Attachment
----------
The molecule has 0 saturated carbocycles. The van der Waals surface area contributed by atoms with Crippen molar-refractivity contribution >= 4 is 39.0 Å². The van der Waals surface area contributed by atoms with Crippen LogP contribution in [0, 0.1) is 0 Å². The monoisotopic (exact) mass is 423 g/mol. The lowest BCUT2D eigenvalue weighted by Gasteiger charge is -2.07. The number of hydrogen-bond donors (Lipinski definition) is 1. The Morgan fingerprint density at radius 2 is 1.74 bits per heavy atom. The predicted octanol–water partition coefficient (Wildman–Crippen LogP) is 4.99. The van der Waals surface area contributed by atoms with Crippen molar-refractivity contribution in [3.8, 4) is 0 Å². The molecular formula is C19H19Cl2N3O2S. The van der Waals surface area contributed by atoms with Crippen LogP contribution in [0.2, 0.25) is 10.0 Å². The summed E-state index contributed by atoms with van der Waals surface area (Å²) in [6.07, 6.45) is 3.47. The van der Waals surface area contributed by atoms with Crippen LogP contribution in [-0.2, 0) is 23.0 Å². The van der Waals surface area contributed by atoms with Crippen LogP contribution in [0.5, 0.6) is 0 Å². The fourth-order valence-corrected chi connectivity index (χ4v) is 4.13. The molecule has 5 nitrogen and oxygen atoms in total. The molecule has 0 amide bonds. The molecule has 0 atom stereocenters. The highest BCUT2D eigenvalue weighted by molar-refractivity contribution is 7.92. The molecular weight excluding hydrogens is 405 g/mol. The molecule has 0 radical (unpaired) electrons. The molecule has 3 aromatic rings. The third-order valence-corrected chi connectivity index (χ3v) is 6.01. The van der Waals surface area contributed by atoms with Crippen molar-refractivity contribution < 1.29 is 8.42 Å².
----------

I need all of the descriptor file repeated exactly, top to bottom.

The molecule has 0 saturated carbocycles. The van der Waals surface area contributed by atoms with Crippen molar-refractivity contribution >= 4 is 39.0 Å². The van der Waals surface area contributed by atoms with Crippen LogP contribution in [0, 0.1) is 0 Å². The monoisotopic (exact) mass is 423 g/mol. The lowest BCUT2D eigenvalue weighted by Gasteiger charge is -2.07. The number of hydrogen-bond donors (Lipinski definition) is 1. The Morgan fingerprint density at radius 2 is 1.74 bits per heavy atom. The predicted octanol–water partition coefficient (Wildman–Crippen LogP) is 4.99. The van der Waals surface area contributed by atoms with Crippen molar-refractivity contribution in [3.8, 4) is 0 Å². The molecular formula is C19H19Cl2N3O2S. The van der Waals surface area contributed by atoms with Crippen LogP contribution in [0.2, 0.25) is 10.0 Å². The summed E-state index contributed by atoms with van der Waals surface area (Å²) in [6.07, 6.45) is 3.47. The van der Waals surface area contributed by atoms with Crippen LogP contribution in [-0.2, 0) is 23.0 Å². The van der Waals surface area contributed by atoms with Crippen LogP contribution in [0.5, 0.6) is 0 Å². The fourth-order valence-corrected chi connectivity index (χ4v) is 4.13. The molecule has 5 nitrogen and oxygen atoms in total. The molecule has 0 amide bonds. The molecule has 0 atom stereocenters. The highest BCUT2D eigenvalue weighted by molar-refractivity contribution is 7.92. The molecular weight excluding hydrogens is 405 g/mol. The molecule has 0 radical (unpaired) electrons. The molecule has 3 aromatic rings. The third-order valence-corrected chi connectivity index (χ3v) is 6.01. The van der Waals surface area contributed by atoms with Crippen molar-refractivity contribution < 1.29 is 8.42 Å².